In 1984 Ann Roberts Caudle was the first to wear the VALL president’s hat. The association began as the Richmond Area law Libraries (RALLA) in 1981. As the membership grew beyond the Richmond area, and, so not to be confused with the also newly-emerging Richmond Association of Legal Assistants (RALA), a change was undertaken and by 1986 RALLA became known as VALL.
During her 10-year tenure at the Supreme Court Library and afterwards when she joined McGuire Woods, Ann was often on the phone with colleagues sharing information and ideas.In the early days she recalls McGuire Woods sponsored an end-of-year luncheon for law librarians.
Ann, who is currently client relations director at Spotts Fain, said VALL allowed her, amongst other things, to develop her public speaking skills, with which “initially I was not comfortable”.She also said VALL “….was as much a wonderful personal as well as professional affiliation.” She counted among her lifelong friends the late and longtime library manager at Hunton & Williams, Beverly Butler.
Ann said that continuing to educate the legal community, as well as the community at-large of the law librarians’ role is essential to maintaining VALL’s vitality.She was quick to recognize VALL members’ longstanding contributions to Virginia Lawyer as a key element in addressing that goal.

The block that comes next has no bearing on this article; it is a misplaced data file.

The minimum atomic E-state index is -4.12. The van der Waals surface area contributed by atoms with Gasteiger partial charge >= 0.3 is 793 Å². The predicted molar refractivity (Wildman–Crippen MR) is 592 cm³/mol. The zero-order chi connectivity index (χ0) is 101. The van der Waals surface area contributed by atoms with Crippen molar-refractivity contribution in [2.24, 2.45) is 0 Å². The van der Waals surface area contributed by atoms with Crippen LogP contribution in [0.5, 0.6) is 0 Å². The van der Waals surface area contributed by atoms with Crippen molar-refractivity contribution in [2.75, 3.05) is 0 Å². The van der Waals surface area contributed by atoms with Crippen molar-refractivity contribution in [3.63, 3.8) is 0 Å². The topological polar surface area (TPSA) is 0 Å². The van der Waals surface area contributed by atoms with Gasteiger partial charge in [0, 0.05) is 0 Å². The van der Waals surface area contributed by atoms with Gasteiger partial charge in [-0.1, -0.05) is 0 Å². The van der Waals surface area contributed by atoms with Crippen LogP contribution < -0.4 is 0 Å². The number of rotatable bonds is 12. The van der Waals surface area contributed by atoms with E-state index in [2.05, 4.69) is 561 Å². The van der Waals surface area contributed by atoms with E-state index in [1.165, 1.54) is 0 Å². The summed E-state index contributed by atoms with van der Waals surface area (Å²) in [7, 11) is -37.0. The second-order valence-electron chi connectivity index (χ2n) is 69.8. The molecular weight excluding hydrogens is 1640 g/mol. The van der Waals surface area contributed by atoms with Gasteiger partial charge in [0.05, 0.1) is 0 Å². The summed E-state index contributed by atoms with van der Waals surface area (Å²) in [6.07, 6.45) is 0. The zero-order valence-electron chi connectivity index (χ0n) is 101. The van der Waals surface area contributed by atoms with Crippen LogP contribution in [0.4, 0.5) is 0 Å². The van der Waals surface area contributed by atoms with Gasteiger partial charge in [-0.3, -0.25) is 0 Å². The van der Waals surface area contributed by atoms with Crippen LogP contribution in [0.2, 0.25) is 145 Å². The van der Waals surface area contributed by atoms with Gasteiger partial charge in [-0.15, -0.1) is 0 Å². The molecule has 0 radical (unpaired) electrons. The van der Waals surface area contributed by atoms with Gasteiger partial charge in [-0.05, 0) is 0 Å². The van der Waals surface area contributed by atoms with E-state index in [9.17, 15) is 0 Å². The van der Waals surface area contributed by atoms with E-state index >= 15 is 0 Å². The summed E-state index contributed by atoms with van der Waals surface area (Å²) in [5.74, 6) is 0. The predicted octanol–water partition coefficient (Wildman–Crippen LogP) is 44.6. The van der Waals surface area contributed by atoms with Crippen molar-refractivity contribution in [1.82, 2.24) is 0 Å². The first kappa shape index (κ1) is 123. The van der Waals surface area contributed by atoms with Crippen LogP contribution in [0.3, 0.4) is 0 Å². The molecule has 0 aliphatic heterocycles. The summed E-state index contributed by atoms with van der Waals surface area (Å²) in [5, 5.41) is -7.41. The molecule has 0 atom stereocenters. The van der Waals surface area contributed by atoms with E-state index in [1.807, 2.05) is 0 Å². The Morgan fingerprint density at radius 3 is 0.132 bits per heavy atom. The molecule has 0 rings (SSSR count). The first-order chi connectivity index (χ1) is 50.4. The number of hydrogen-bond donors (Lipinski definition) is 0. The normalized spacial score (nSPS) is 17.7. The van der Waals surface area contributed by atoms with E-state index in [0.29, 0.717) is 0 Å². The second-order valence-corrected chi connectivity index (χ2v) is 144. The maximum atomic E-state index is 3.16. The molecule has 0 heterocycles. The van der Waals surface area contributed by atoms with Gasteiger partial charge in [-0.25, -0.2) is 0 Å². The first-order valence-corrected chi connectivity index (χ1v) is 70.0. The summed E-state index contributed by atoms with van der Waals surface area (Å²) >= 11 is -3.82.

Ann also said she thinks “lawyers seem possessive of their law librarians, [that they are] valuable people who we know we cannot do without”.As to VALL’s longevity, she suggested that in part, it may be because “there must have been something good about it to attract so many members”.
If you are reading this, I would like to suggest you agree with Ann’s last statement.I know I do.
The Virginia Association of Law Libraries (VALL) supports and serves its members’ professional pursuits by fostering a spirit of leadership and cooperation, providing educational and leadership opportunities, and promoting and enhancing the value of law libraries.